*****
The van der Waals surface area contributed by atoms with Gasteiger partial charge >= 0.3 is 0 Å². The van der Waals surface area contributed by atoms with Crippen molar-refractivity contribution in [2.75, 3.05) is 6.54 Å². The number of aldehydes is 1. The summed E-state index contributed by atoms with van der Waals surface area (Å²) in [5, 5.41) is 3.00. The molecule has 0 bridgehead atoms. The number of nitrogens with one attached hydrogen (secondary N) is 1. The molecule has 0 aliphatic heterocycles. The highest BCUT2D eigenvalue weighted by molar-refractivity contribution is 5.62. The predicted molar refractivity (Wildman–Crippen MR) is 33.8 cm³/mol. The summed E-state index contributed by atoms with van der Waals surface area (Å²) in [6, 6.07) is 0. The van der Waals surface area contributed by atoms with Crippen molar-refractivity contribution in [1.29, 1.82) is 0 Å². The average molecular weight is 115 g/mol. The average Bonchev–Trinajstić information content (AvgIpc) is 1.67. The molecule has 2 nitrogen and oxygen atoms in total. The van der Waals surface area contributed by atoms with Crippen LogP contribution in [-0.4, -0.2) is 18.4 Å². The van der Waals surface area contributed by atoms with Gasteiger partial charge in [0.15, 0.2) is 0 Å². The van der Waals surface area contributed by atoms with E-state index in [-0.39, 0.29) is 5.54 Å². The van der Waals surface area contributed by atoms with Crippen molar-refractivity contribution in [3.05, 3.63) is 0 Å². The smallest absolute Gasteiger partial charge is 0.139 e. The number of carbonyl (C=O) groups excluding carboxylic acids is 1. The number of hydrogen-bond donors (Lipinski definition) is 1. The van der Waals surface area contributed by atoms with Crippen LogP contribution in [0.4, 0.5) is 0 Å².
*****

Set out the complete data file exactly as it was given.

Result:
The van der Waals surface area contributed by atoms with Gasteiger partial charge >= 0.3 is 0 Å². The van der Waals surface area contributed by atoms with Crippen molar-refractivity contribution in [2.75, 3.05) is 6.54 Å². The number of aldehydes is 1. The summed E-state index contributed by atoms with van der Waals surface area (Å²) in [5, 5.41) is 3.00. The molecule has 0 bridgehead atoms. The number of nitrogens with one attached hydrogen (secondary N) is 1. The molecule has 0 aliphatic heterocycles. The highest BCUT2D eigenvalue weighted by molar-refractivity contribution is 5.62. The predicted molar refractivity (Wildman–Crippen MR) is 33.8 cm³/mol. The summed E-state index contributed by atoms with van der Waals surface area (Å²) in [6, 6.07) is 0. The van der Waals surface area contributed by atoms with Crippen molar-refractivity contribution in [1.29, 1.82) is 0 Å². The average molecular weight is 115 g/mol. The average Bonchev–Trinajstić information content (AvgIpc) is 1.67. The molecule has 2 nitrogen and oxygen atoms in total. The van der Waals surface area contributed by atoms with Crippen LogP contribution in [-0.4, -0.2) is 18.4 Å². The van der Waals surface area contributed by atoms with Gasteiger partial charge in [0.15, 0.2) is 0 Å². The van der Waals surface area contributed by atoms with E-state index in [-0.39, 0.29) is 5.54 Å². The van der Waals surface area contributed by atoms with Crippen molar-refractivity contribution in [3.05, 3.63) is 0 Å². The smallest absolute Gasteiger partial charge is 0.139 e. The number of carbonyl (C=O) groups excluding carboxylic acids is 1. The number of hydrogen-bond donors (Lipinski definition) is 1. The van der Waals surface area contributed by atoms with Crippen LogP contribution in [0.4, 0.5) is 0 Å².